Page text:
Two years ago, we ratted on George Beros, of Shaker Heights, who along with six others was indicted in a Denver federal court for allegedly scamming investors from 31 states and four foreign countries of $56 million ["The Con Is On
," May 5, 2004].
Prosecutors say they created a number of legitimate-looking front companies, one of which had an office in Independence, and bedded their quarry with slick sales talk and official-looking documents. The take was spent on things like a century-old, 42-room mansion near Aspen and eight NASCAR cars.
To date, only one defendant, Jannice Schmidt, has pleaded guilty. The case has been delayed multiple times. And even if the others follow, it's not likely those investors' money will be recovered.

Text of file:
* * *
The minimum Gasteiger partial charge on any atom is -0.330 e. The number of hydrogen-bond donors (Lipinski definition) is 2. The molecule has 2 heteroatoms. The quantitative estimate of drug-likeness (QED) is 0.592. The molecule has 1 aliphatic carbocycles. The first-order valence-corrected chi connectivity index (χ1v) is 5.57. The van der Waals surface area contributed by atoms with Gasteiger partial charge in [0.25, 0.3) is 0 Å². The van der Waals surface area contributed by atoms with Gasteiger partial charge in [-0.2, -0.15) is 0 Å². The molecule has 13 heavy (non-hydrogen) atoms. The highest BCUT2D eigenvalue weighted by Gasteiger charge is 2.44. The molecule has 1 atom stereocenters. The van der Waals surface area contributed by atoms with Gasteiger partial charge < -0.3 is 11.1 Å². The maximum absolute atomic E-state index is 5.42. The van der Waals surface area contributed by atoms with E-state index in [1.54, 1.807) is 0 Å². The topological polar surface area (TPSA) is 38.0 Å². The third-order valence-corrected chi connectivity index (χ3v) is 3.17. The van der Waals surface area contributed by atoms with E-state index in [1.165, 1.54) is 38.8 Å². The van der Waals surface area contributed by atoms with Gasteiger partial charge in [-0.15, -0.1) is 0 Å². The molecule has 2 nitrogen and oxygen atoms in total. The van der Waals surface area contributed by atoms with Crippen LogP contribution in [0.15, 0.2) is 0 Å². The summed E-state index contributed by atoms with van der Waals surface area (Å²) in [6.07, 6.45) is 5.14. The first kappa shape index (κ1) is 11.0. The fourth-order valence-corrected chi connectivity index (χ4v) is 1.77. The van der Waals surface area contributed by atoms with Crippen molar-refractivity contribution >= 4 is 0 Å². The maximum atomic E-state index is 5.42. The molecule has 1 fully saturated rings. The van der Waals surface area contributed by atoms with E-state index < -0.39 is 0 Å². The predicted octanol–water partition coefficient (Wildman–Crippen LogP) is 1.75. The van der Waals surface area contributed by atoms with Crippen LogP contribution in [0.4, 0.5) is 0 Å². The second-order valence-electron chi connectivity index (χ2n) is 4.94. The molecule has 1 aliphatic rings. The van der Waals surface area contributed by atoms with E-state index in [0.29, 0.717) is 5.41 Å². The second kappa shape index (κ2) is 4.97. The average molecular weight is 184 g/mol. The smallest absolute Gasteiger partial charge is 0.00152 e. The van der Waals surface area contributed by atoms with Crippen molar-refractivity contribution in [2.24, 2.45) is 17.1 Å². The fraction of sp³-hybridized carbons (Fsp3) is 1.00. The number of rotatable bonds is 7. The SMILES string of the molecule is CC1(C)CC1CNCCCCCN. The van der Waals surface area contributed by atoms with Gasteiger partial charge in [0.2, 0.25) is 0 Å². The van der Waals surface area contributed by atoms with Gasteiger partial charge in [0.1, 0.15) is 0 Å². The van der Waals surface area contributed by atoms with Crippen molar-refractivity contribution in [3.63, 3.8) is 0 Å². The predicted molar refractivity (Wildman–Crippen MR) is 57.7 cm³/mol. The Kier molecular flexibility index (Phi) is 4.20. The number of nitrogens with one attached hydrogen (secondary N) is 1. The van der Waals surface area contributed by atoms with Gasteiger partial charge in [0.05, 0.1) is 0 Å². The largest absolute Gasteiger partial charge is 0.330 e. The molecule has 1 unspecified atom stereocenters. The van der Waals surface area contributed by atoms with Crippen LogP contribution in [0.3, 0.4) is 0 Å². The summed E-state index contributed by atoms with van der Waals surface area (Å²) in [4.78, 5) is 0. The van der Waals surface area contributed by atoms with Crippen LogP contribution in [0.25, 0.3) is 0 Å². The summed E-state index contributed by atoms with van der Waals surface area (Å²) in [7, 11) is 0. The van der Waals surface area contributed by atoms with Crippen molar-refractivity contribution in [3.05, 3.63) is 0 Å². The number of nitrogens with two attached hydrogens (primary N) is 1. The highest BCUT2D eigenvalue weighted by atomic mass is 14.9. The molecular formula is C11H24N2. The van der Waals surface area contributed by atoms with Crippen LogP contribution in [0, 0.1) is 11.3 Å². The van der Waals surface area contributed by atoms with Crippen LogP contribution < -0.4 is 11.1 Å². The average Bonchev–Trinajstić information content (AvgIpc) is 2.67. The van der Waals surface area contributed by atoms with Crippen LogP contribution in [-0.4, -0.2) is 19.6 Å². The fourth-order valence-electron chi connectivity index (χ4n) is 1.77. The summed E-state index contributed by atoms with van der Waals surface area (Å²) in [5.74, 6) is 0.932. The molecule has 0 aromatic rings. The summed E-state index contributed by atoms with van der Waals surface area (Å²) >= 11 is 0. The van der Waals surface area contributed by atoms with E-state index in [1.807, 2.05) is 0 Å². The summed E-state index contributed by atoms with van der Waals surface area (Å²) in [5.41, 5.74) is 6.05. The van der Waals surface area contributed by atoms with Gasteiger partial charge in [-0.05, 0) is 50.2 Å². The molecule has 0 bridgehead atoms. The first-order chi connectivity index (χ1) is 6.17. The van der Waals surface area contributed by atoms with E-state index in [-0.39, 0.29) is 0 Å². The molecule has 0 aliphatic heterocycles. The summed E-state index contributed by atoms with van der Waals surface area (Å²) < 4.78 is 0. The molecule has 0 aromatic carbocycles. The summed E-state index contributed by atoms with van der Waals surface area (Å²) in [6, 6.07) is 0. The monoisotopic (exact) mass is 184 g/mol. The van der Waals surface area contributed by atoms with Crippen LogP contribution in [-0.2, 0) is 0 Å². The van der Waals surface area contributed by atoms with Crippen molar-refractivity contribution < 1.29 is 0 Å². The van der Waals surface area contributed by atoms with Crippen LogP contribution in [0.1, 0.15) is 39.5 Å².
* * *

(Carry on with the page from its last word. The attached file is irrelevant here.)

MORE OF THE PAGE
But last week we got a call from a Denver man who wasn't one of those victims. After meeting Beros in 1997, the man invested $200,000 in Golden Leaf Management, a company Beros had set up out there. The money was held for two years, with "very little results," we were told.
So the man asked for his money back. Beros, in the process of moving from Denver to Cleveland, didn't want to lose the account. So before he left, he signed a personal note for the man, guaranteeing his investment.
When things didn't change, the man again asked out. For a year he pleaded with Beros to return his money. Then he began sending demand letters, which were ignored.
Three more years passed. On a whim, the man made a Google search and found our article. He quickly filed suit against Beros. Two years later, a Colorado district-court judge upheld his arbitrator's award for $200,000.
So you see, fair reader, reading Scene
can pay. Like, really. -- Jason Nedley